Josef Ng: Speaking of space, the root of the Lin’s project with regards to the Land, and the attempt to define it, knowledge or no knowledge, support or no support, is not just about being reflexive of the space it is in. It is a place within a space. It is a landscape where fundamentals are also engaged architecturally. Speaking of architecture, our next speaker, Ou Ning, is an architect and a curator. Let us welcome him to speak on the dynamics of social and architectural in lieu of Lin’s project.
 
 
Ou Ning: Actually I’m not an architect, I was just the chief curator of 2009 Shenzhen and Hong Kong Bi-city Biennale of Urbanism and Architecture. I would like to share some idea about Lin Yilin’s work for the Land Project.
 
To understand Lin Yilin’s work, you have to look back to the land system in China, how the land system was set up. Before 1949, when the Communist Party started their revolution, they wanted to call the farmers to participate the revolution then they promised to give the land to the farmers if they participated the Communist Party and the revolution. So when the PRC was found the Communist Party designed the land system in two parts: the urban land owned by the state and the rural land owned by the villagers, but, collectively. During the different years, the Communist Party, first distributed the land to the farmers, but sometimes they took it back from the farmers, for example, during the People’s Commune period. When Deng Xiaoping led the country, he returned the land to the farmers again, but when the urbanization movement started in China, all the cities expanded very fast, they needed more land for urban development, so the government took the land back from farmers again.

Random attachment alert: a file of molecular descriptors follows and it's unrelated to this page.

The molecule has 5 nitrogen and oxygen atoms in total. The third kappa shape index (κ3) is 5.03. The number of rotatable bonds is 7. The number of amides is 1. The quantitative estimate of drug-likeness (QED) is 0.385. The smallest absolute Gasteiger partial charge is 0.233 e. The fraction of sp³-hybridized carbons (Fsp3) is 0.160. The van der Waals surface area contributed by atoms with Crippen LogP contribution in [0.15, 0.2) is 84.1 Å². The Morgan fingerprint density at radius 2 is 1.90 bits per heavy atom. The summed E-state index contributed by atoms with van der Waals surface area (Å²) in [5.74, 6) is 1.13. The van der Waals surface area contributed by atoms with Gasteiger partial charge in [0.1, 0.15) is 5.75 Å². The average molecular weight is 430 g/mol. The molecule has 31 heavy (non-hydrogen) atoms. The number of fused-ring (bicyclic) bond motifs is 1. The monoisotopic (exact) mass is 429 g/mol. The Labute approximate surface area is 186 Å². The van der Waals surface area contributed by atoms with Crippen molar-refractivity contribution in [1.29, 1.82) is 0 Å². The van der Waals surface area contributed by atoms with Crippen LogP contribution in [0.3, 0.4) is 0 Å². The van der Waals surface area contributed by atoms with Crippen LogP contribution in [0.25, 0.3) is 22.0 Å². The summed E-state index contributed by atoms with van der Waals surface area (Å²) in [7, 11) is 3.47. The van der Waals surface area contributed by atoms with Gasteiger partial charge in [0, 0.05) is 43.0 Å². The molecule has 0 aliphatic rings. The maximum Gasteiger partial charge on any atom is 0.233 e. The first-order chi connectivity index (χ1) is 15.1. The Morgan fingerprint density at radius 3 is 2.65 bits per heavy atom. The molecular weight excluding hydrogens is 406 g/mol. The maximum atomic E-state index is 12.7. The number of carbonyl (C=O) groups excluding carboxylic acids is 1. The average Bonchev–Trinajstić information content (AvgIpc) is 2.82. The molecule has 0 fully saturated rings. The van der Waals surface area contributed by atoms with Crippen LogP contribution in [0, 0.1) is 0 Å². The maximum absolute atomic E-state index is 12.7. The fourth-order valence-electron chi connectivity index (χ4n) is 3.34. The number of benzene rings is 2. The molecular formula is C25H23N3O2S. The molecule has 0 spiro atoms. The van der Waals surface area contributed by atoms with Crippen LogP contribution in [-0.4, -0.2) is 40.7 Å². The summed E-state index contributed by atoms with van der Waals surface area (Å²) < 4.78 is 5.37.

In my opinion, the land and property is always the main reason to cause the social problems. Today in China, because of a lot of developers wanting more land, they grab the land from the farmers with very low costs, and farmers can never share in the achievements of the Open-Door policy of the past 30 years. So a lot of farmers try to fight against the government to get better compensations and the intellectuals also criticize the over urbanization phenomenon and some of the intellectuals and artists leave the cities and go back to the countryside to start the contemporary Rural Reconstruction Movement. They just want to follow the same movement in the 1930s, led by Y.C. James Yen.
 
I saw Lin Yilin’s work for The Land project, he built the wall again, which is a very important symbolized element of his works. He built the wall in the rice field and he used the scale, inviting people to weigh themselves and then created a very successful public space for activities. I think this recreated the public life in the countryside. He recreated something like the traditional agricultural events. And for his exhibition in Tang Gallery in Bangkok, he shows some videos about artists’ protest against the demolition in the village outside Beijing. Actually, his works are talking about both urban and rural issues, focusing on the same problem, the land problem, the problem which was caused by the land ownership system.
 
 
Josef Ng: To talk about the land system, this is the essence of the project. But (you) as a curator, also deal with a lot of architectural works… I see this work as an architectural intervention into a system, which I think it is quite untypical of Chinese artists, maybe with exceptions like Ai Weiwei and a few more. What do you think of this architecture… like coming to see it as a door instead of a wall? Because you see this wall is somehow a metaphorical setting to a traditional Chinese courtyard. And its a door opening to the outside setting of The Land, instead of being a hinderance. What do you think about this?